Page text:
“Central intelligence” is a story that follows a one-time bullied geek, Bob (Dwayne Johnson), who grew up to be a lethal CIA agent, coming home for his high school reunion. Claiming to be on a top-secret case, Bob enlists the help of former “big man on campus,” Calvin (Kevin Hart), now an accountant who misses his glory days. But before the staid numbers-cruncher realizes what he’s getting into, it’s too late to get out, as his increasingly unpredictable new friend drags him through a world of shoot-outs, double-crosses and espionage that could get them both killed in more ways than Calvin can count. A buddy cop comedy needed an odd couple of composers and we get the unlikely pairing of the veteran Theodore Shapiro and the guy who brought Rocky back to life Ludwig Göransson.
I know I am exaggerating but one of my strange pet peeves is that I frown at a score that’s made of crumbs, meaning cues shorter than two minutes. Here we have a 43 minutes long made of 30 cues and this worries me. Can the composers develop themes in these conditions? The way these very short cues work is by not getting overly complex and sophisticated. The composers get away with warm and lovely little inserts like the guitar in “Robbie” and the repetitive hip hop like beats in other themes. This way the cues don’t feel shortened or cut of but like small natural pieces of the same puzzle.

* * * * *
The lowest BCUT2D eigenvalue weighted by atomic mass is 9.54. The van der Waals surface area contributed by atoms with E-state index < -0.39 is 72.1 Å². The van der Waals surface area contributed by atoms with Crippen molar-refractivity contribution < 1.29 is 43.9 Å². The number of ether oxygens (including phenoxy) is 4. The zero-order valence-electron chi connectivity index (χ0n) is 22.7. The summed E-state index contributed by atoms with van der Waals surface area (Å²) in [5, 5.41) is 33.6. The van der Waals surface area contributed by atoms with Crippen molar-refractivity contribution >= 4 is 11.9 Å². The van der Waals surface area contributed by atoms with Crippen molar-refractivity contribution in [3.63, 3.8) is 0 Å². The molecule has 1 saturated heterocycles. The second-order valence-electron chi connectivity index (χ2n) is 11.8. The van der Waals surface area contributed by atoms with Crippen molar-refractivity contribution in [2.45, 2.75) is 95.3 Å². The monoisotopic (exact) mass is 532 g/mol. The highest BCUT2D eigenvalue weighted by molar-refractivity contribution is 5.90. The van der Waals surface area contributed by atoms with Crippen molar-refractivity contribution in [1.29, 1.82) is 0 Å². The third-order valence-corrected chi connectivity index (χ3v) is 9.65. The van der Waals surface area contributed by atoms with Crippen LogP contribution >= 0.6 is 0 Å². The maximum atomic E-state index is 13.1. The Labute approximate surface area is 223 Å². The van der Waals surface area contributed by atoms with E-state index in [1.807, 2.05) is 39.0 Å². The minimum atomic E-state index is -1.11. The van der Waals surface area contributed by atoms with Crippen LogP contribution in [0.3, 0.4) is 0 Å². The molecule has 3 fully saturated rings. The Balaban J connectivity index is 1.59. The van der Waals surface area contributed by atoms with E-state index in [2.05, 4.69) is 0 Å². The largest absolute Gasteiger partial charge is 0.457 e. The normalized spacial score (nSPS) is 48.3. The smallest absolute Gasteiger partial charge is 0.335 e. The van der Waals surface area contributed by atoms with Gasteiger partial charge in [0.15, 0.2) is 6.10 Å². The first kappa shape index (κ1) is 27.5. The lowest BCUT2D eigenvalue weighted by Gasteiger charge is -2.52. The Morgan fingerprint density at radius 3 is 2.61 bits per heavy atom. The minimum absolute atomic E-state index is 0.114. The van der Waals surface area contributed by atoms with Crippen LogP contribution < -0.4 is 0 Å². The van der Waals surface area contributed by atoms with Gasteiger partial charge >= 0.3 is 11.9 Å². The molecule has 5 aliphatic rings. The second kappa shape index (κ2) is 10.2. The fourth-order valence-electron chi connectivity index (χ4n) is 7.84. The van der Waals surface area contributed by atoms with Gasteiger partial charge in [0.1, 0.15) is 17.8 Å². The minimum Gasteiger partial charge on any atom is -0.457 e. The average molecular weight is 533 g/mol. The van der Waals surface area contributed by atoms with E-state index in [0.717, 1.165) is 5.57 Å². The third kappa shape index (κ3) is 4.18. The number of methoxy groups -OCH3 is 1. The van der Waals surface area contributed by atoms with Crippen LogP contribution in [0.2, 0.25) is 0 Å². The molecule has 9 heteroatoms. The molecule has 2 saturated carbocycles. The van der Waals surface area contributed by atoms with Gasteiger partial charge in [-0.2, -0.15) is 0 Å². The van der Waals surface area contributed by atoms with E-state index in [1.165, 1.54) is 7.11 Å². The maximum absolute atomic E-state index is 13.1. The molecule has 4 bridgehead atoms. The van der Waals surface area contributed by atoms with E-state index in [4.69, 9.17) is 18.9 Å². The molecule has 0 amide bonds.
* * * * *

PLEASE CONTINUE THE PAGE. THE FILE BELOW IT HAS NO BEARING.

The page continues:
Earlier in 2016 Theodore Shapiro blew a score like “Zoolander no 2” out of the park by going all in and making it more spectacular and meaningful than the movie demanded. This time, both him and Ludwig Göransson had the music match the tone and feel of the movie and this means somehow sacrificing the standalone listening experience for the sake of the in context experience.
I connect very easily with gems like “Sleepover”; this kind of light and relaxing guitar shorts work for me. Fun action moments like “Office escape” and “Stop the car” also make for an enjoyable listen even without seeing the movie. Not having huge expectations from this score also helps as I can enjoy the lighter side of film music. I feel as if I am listening to the trailer for a very fun score. The middle section is made up of small electric shocks that make me jump from my seat and laugh.
There were enough fun moments in “Central intelligence” to leave me with a nice sensation once it was over. I look forward to seeing the movie and hearing the score in context.
Cue rating: 83 / 100
Total minutes of excellence: 11 / 44
Album excellence: 26%
Stop the Car
Nunchucks and Bikes
Jet on a Bike
Bob Stone’s Acceptance Speech